Recently, I was lucky to sit in on a meeting with a church’s governing board, their interim pastor and a church consultant. The congregation had planned to seek a settled, full time pastor. But when they began their search process, they were forced to examine their dwindling financial resources. It appeared they were going to have to make some tough choices
I know some of you have a love/hate relationship with your church buildings. Your church’s floors may have asbestos in them and the roof may leak and the sanctuary is not wheelchair accessible. Maybe you are secretly hoping for a strategically placed tornado.
Or maybe you should sell your building? Wouldn’t that make life easier?
Whenever something sad or evil happens in the world, I think of the church. I mean, that particular church on the corner, up the street, where there may be a pastor, weak or strong, and a congregation, weak or strong, a little band of pray-ers and lovers and singers and sinners.
We played “Stump the Pastor” at my church recently. Everyone wrote down a question about the bible, the church or theology, and I drew them out of two baskets—one for kids and one for adults—and tried to answer them on the spot.
Of course, we only got a few answered in the 15-minute sermon slot. The rest of the questions were left on my desk to rummage through on Tuesday morning. Some were designed to trick me (How many animals did Moses take on the ark?); some were skeptical (How many mistakes has God made?) and some were sad (If we are spirits in heaven, how will I recognize my loved ones?). And then, one question made my heart skip a beat.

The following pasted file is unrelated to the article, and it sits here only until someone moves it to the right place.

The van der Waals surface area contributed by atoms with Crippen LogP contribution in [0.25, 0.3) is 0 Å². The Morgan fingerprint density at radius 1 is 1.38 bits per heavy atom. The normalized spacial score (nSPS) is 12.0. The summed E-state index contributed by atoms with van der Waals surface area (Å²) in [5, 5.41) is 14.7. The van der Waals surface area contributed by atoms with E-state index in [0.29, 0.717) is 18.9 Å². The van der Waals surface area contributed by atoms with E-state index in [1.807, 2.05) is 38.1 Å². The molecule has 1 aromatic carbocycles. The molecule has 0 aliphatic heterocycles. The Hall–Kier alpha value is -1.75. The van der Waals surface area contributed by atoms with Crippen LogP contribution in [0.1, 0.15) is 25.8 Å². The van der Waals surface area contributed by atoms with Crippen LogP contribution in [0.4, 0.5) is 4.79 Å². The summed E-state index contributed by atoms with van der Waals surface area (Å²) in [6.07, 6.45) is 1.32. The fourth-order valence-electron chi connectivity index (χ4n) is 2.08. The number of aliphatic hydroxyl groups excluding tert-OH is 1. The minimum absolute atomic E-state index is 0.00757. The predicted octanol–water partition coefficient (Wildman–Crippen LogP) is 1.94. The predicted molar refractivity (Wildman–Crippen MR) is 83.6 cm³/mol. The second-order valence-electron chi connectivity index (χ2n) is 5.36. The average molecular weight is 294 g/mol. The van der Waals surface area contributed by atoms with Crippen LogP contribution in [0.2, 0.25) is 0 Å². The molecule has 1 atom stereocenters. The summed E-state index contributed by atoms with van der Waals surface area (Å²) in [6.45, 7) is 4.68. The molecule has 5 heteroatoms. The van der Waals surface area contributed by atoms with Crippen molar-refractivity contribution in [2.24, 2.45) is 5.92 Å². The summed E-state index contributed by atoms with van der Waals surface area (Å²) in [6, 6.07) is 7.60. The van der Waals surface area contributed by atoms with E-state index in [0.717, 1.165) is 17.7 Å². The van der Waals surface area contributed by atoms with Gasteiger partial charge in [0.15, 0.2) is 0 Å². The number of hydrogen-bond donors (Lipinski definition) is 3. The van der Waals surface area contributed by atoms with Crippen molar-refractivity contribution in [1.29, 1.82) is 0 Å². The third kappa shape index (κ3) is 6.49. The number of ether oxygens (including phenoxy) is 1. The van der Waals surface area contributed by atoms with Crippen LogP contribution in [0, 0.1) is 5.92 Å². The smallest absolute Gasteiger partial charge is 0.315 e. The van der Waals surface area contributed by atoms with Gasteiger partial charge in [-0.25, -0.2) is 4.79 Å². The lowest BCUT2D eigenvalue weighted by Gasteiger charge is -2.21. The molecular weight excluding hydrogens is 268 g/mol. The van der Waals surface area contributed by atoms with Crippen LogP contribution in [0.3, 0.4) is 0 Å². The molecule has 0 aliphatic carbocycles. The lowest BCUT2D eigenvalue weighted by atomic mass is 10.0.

At first they sounded to me like the names of medieval cricket teams, but it turns out that mendicants and anchorites were actually two different types of ancient monastics. Mendicantswere nomadic monks who never acquired property. They travelled around and lived by begging from strangers.
I casually asked a parishioner the other day how he lost his hand. I knew it happened when he was a young man, so I didn’t expect him to get emotional. But as he told the story, his demeanor began to change.
We have seen a lot of death around here lately. Last summer, our neighbor came by to tell us he was throwing a block party. Two weeks later, he had a heart attack and died. His wife threw the party anyway. We planted a tree for him in his yard and drank lemonade.
About a week after my mother-in-law died, I went by her house to borrow her sieve. Every year, my daughter and I borrow grandma’s sieve to make applesauce. Then we take some applesauce back to her. I was hoping the sieve was still there. I knew my mother-in-law was gone, but I wanted to find the sieve. Maybe it was still in the house.
It happened again today. I drove up to one of my favorite cafes in a nearby town and was shocked to find it closed. I don’t mean closed today. I mean closed forever. But they knew me there! They knew I liked those vanilla creamers and my eggs poached hard! I sat with the engine running, hungry and caffeine-deprived, wondering where I would go for breakfast. Why didn’t they warn me? I would have come by to say good-bye.
Anthony Robinson said it well in a recent Stillspeaking devotional. Maybe the future of the church is a lot simpler than it is today. Breaking bread, prayers, learning about the word and caring for the lost are the simple acts Jesus led his little band to engage in.
Sometimes, when one church is struggling, another church helps out. One church I interviewed (for the From Death to Life project) was a new ethnic church development that was
given a building, basically for free, from a church that died. But we
all know you get what you pay for, and the building they got had more
than a few structural problems. They received some support for the
pastor’s salary from their denomination, but the building was weighing
them down with repair bills.